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Hybridtufa: Hypertufa

The easiest way to get started with hypertufa is by making a small trough garden.  Creating a a small trough garden is a manageable introductory project.  It  doesn't require a sophisticated mold and you can complete an entire project in less than two hours.

Indoor Mini-Trough Garden

This is a small section from a book titled "Hybridtufa: Adventures with Hypertufa and Papercrete"  that I am currently working on.  It provides detailed directions on how to create you own mini-trough garden.

Ingredients List (Hypertufa Recipe #1)
1 part cement (1-cup)
~
2 parts sifted peat moss ( 2-cups)
~
1 part perlite (1-cup)
~ Water (about 1 and 1/4-cup)

Additional Material
~ Shortening
~ Mold - A small rectangular plastic mold. Approximate dimensions: 5Ĺ-inches long by 4-inches wide   and 3-inches deep.

Equipment List:
~  Rubber (waterproof) gloves
~
Dust Mask
Spoon (optional)
Wire colander
Mixing Container

Step 1: Prepare the mold by coating the inside of the mold with shortening.

Step 2: Measure all the ingredients, less the water, and mix them together in the mixing container. Make sure you have enough mix to finish your project. When you add water the volume of mix will shrink because the water will compact the peat moss and cement.

Step 3: Add water, small amounts at a time. You want the mix to have a stiff consistency, not runny. Add small amounts of water at a time

Step 4: Take a small handful of hypertufa mix and spread it evenly along the bottom.  For this size trough, the bottom layer should be between 1/2 and 3/4-inches thick. Use the rest of the hypertufa mix to build up the sides.  Again, the thickness you are looking for is between 1/2 and 3/4-inches.  If you find that using your hads and fingers is difficult, try using the back of a spoon to form the hypertufa mix against the sides and bottom of the mold.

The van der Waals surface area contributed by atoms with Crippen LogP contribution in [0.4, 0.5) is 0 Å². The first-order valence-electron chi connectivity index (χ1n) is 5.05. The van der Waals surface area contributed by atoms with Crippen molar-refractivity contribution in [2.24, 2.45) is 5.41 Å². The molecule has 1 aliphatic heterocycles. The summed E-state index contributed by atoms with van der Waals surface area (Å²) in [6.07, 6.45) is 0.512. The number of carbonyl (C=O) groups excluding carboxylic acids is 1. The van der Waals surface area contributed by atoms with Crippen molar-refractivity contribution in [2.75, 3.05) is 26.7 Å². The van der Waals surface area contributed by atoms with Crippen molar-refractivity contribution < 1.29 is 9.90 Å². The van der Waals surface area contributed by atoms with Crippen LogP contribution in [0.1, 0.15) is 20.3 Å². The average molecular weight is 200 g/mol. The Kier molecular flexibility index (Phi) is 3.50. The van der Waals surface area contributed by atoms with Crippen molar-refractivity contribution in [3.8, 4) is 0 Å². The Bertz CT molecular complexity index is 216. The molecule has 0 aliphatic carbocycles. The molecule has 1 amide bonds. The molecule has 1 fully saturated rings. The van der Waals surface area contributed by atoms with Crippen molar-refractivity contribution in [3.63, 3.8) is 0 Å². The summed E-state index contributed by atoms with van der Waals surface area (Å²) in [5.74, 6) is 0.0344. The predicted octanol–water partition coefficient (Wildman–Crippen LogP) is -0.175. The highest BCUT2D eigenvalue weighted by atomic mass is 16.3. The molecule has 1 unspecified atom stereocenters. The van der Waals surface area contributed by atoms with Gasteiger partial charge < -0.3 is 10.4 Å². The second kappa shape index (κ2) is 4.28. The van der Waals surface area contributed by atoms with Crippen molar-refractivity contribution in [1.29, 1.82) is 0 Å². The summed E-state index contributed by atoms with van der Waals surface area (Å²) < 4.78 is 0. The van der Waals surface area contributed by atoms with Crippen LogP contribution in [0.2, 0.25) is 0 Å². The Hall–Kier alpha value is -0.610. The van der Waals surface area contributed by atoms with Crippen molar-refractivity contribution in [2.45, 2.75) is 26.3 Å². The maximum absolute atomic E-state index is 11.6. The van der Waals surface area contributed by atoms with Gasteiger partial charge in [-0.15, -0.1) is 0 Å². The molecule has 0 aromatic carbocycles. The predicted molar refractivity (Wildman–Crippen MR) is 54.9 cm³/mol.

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 Step 6: After the 5 to 7 days of drying, carefully take the trough out of the mold. It will still not be fully cured and can still easily break so use care when handling it. Turning the mold upside down and gently tapping the edge of the mold on a hard surface should make the trough slide out.

Step 7: Using an old pairing knife, screwdriver, or drill, make two drainage holes on the bottom of the trough. These should be about ľ-inch in diameter and evenly spaced.  Twist the knife while applying pressure and you will be able to drill a hole.

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Step 8: You probably donít want something that looks like it was made in a plastic mold. So carefully roughen the outside of the trough to give it a "chiseled" look. Remember that the traditional English Troughs were carved out of tufa rock - that is the look you are after. An old spoon, a fork, or a stiff brush work really well. Try scraping in the same direction to imitate the look of chisel marks made by a stone mason.

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Step 9: Let your trough age and weather for about 2 to 3 weeks.

Cement contains a lot of "free lime", which can be toxic to many plants. If you have ever seen white powdery residue on new cement structures, that is the free lime leaching out. Before planting your trough, this free lime has to leach out. The easiest way to do that is to put the trough outside and let it weather naturally (providing it rains in your area). If it does not rain frequently, just water your trough daily with about 1/2 gallon of water for about 2 to 3 weeks.

Step 10: The ultimate reward for creating your trough is planting it and enjoying it or years to come. For this Indoor Mini-Trough garden, I selected two plants that will complement each other quite well. An African Violet that provides a great focal point and color and a Variegated Dracaena to add height and contrast.

 
 


 
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